Tonight in Ontario is the Harvest Moon – a signal to past generations that the crop was ready. I thought it was fitting to reflect (pardon the pun) on my recent trip to Manitoba.
Months ago, I was lucky enough to be invited to a Food & Farm trip during harvest time in the prairies. All expenses paid, yes. What did they ask of us all participants? NOTHING. Yes, I truly mean that. How they picked us all, I don’t know – the only connection I can figure out was our love of good food!
After settling in to my regular life, I have had a few days to gather my thoughts (and my sleep). I am sure to blog about my specific experiences of a whirlwind 3 days but this summary at least represents the table of contents.
I had a quick walk (twice) to The Forks for a few hours in Winnipeg, MB.
I met 9 other amazing “foodies” who ranged from Registered Dietitians, chefs, restaurateurs, a food photographer, a news anchor and a travel & food blogger.
After a weekend, the titles of these strangers faded away. The names turned into personalities and the glimpse of everyone’s passion started to come through.
Visits to vegetable, bison, honey, beef, grain, bean & canola farms were the main staple of our tour. It definitely kept us busy & active with the full itinerary.
Throughout the tours and conversations with farmers, it became apparent that everyone had their own interest and investment into food. The questions and comments helped to clear up misunderstandings as well as provide us with many facts and figures we didn’t know.
On top of the educational pieces about the agricultural processes and business side of farming, some history was retold.
The families and farming community were like Pleasantville. Yes, I was told that they are regular folk too but, coming from a metropolitan city of London, Ontario – it was like walking INTO history and old fashioned values – everyone was so sweet & nice in EVERY conversation plus hospitable, opening their homes to us (literally)!
Farmers really care about sustainability and being stewards of the earth.
The food served was out of this world and amazing – ranging from a Pinterest-like party setting in a barn catered by several amazing chefs to my roomie cooking me breakfast (who is an award winning executive chef) and having it ready after my shower (so sweet).
The farms were stunning pictures that really captured the essence of how much space Canada has and how beautiful every turn, hill top and valley is.
Everyone has a story to tell – Using media (videographers followed us, social media used by guests & farmers ) with so many Canadian farms out there, can help continue the conversation about our food.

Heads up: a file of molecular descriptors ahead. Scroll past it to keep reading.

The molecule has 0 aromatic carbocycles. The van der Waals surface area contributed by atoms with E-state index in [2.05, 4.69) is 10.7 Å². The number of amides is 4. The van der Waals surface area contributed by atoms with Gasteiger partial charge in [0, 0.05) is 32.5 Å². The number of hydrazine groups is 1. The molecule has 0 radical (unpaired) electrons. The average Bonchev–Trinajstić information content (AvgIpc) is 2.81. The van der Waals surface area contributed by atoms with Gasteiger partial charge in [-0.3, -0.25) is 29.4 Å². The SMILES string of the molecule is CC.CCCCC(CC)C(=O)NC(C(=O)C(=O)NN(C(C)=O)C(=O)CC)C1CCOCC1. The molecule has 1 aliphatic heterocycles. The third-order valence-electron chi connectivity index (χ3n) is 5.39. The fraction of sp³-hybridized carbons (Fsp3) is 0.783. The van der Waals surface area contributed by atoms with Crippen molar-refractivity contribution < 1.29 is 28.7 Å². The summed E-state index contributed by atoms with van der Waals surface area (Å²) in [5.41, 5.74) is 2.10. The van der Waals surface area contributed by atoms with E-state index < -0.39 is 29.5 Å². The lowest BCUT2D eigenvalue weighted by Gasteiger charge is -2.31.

My takeaway from a 3 day weekend is that I feel even more passionate for food. It has sparked new interests, questions and ideas that will last me for years to come. What I love most is that this experience has now become part of my story and memories. It will shape my future of food, not just in my career, but personally. I will share what I’ve learned on my path, because connecting more with our food and health can help us all live a great life. This trip definitely fed my body, but more importantly, my mind and spirit.
Cherries are in full season, but my “season” started months ago. I undertook a project with 20 Valley Harvest Farms. I have been responsible for many things including designing unique recipes that highlight not only cherries, but whole food, local and Canadian ingredients (Professional Home Economists can be a great source for recipe writing!).
So with so many recipes to design, test and re-test I also indirectly tested out several ways to pit cherries for the average consumer.
I first tried home hacks and methods that required only household items. You can read that post here: Cherry Pitting: Home Hacks on Trial. Even though I am against having too many appliances and gadgets in the kitchen, I went looking for a possible way to get through pitting tons of cherries so I could focus on the recipes (especially when a test completely fails and I need to re-do it fast!).
So I research and find the single, stainless steel cherry pitter. One was at Bed, Bath & Beyond for $18.99. I also found the Starfrit Cherry Pitter. With the option of “6 cherries at once”, I was very interested. It was plastic so I was a bit hesitant, but with the price tag of $14.99 at my local Canadian Tire, I considered it for 3 weeks. (Now when you search during the season, a ton more pop up when searching online.)